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The Latest Snowden Leaks Show That NSA Surveillance Gets Extremely Personal

Baby pictures and explicit webcam shots are among the
Photo by Thierry Ehrmann

We have known since Edward Snowden's first leaks came to light more than a year ago that NSA surveillance practices rely upon dragnet spying — the sort of programs that sweep in communications data of many thousands of ordinary phone and Internet users who have never been suspected of being terrorists. This is the backbone of the NSA story as it has played out so far: Surveillance is totalized, not targeted.


The newest revelations, published in a Washington Post investigation Sunday, flesh out what dragnet surveillance really means. And it's personal.

The Post noted the data collections hoarded by the NSA "have a startlingly intimate, even voyeuristic quality…. The daily lives of more than 10,000 account holders who were not targeted are catalogued and recorded nevertheless." Included in the quotidian details swept into NSA data hoards are baby pictures, sexually explicit images from webcams, and personal medical records. Quite simply, the NSA has access to the fabric of the daily lives of Americans and non-Americans alike. Nine out of 10 individuals surveilled by the spy agency are not terrorist targets.

The fabric of our daily lives is the stuff of government surveillance.

Government officials are already on the defensive regarding the latest leaks. They have stated that some accidental collection of innocent data is necessary and unavoidable when seeking terrorist targets. The fact remains, however, that the majority of NSA surveillance involves non-targets. It's worth noting, too, that officials have largely been silent about what exactly constitutes a valid NSA target, since the surveillance of non-targets has produced so much outrage. But if we have learned anything from US drone wars, the determinations of targets — of imminent threats — are often dangerously broad and loose. The question of who becomes an NSA target, seems moot while the surveillance of non-targets looms large as the abrogation du jour of government activity.


As the Post reported on the details of NSA collections, "Scores of pictures show infants and toddlers in bathtubs, on swings, sprawled on their backs, and kissed by their mothers. In some photos, men show off their physiques. In others, women model lingerie, leaning suggestively into a webcam or striking risqué poses in shorts and bikini tops."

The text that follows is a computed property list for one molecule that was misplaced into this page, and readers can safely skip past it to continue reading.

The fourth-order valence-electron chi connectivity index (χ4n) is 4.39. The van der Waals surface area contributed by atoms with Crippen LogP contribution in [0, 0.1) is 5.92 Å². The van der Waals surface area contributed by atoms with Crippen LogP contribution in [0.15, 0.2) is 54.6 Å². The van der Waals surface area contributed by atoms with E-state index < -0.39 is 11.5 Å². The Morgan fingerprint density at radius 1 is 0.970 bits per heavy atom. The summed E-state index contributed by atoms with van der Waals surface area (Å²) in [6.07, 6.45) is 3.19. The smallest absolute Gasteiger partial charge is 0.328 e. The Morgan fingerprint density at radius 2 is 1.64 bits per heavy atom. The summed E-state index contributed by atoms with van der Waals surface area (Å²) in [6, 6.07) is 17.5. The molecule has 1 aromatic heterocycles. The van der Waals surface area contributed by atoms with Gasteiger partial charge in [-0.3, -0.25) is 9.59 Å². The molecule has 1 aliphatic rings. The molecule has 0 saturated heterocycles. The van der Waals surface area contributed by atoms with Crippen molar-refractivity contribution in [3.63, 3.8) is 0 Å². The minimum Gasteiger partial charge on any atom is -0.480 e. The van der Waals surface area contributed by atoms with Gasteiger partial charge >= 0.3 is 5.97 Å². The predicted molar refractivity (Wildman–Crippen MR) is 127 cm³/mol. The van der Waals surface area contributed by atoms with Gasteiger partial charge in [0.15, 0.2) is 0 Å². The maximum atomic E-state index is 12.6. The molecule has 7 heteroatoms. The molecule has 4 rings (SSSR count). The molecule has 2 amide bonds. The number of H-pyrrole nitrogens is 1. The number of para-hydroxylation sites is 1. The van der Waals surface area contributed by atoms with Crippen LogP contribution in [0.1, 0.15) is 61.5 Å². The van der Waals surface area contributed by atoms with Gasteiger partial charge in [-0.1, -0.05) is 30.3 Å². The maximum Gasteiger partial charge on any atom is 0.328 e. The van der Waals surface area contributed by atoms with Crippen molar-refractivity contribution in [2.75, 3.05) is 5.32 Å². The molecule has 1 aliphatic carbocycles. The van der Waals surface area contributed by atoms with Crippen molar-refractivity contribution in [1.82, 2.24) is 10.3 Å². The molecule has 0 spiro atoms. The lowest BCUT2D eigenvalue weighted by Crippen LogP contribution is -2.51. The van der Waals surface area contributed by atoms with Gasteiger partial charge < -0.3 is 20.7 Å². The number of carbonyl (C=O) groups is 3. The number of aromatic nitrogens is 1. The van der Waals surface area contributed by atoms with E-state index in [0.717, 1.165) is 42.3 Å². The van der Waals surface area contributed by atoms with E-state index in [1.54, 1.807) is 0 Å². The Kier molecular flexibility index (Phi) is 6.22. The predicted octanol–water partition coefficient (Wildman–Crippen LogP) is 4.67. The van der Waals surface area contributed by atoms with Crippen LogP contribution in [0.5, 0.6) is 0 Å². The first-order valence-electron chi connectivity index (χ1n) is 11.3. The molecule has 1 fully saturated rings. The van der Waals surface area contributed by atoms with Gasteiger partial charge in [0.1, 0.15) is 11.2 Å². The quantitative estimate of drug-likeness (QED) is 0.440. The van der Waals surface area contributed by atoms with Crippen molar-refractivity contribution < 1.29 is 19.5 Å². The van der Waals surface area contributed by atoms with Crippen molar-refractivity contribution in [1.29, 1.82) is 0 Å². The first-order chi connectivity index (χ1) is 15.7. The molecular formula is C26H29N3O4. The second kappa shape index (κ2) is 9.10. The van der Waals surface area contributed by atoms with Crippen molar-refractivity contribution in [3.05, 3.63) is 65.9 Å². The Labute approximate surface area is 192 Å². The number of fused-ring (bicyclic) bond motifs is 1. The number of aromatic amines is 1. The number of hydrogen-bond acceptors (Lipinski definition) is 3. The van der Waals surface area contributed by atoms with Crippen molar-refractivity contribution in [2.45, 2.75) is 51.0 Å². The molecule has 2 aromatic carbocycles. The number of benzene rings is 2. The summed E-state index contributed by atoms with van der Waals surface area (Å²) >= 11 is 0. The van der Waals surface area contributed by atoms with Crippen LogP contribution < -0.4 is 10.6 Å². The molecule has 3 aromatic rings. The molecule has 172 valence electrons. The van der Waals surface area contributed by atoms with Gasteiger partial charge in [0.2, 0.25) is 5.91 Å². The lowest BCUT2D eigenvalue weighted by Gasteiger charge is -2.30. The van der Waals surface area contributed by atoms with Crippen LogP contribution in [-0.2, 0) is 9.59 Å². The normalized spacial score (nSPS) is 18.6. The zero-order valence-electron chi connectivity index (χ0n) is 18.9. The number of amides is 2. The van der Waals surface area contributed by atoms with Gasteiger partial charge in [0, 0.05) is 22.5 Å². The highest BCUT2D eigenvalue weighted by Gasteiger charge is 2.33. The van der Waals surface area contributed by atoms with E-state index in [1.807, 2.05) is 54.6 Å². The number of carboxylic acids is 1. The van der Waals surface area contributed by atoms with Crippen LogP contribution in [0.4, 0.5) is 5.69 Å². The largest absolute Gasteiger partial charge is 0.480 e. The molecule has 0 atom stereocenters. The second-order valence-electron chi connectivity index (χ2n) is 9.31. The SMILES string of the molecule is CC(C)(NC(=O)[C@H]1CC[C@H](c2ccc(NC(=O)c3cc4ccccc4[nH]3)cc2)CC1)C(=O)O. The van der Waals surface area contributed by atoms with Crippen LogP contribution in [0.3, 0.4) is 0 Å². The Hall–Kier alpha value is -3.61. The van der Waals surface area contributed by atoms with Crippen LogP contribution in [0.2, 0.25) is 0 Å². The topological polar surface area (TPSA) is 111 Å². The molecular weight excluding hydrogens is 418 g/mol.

In providing details on this sort of content, the new Snowden revelations should help drive home the depth and breadth of mass surveillance and its insidious creep into the daily lives of Internet users. Not only are hundreds of thousands of non-targets' communications swept up in NSA dragnets, but this data is stored.

Snowden himself stressed the danger of this to the Post: "Even if one could conceivably justify the initial, inadvertent interception of baby pictures and love letters of innocent bystanders, their continued storage in government databases is both troubling and dangerous. Who knows how that information will be used in the future?"

A school child's academic record, a sexy selfie — these items move the fact of NSA spycraft from the abstract to the real. In official parlance, this data is "incidentally" collected, and there are some policy efforts to "minimize" agents' access to non-target data, especially that which belongs to Americans. But the point stands that the fabric of our daily lives is the stuff of government surveillance.

For the NSA, the data of non-targets may be "incidental." However, "incidental" does not mean benign. A state of affairs in which the majority of government surveillance that operates on a vast scale gathers information on ordinary citizens at home and abroad is a state of control. Your daily life may not be the target of NSA surveillance, but it is the object of it nonetheless — a fact that the government calls both "incidental" and "necessary."

Follow Natasha Lennard on Twitter: @natashalennard

Photo via Flickr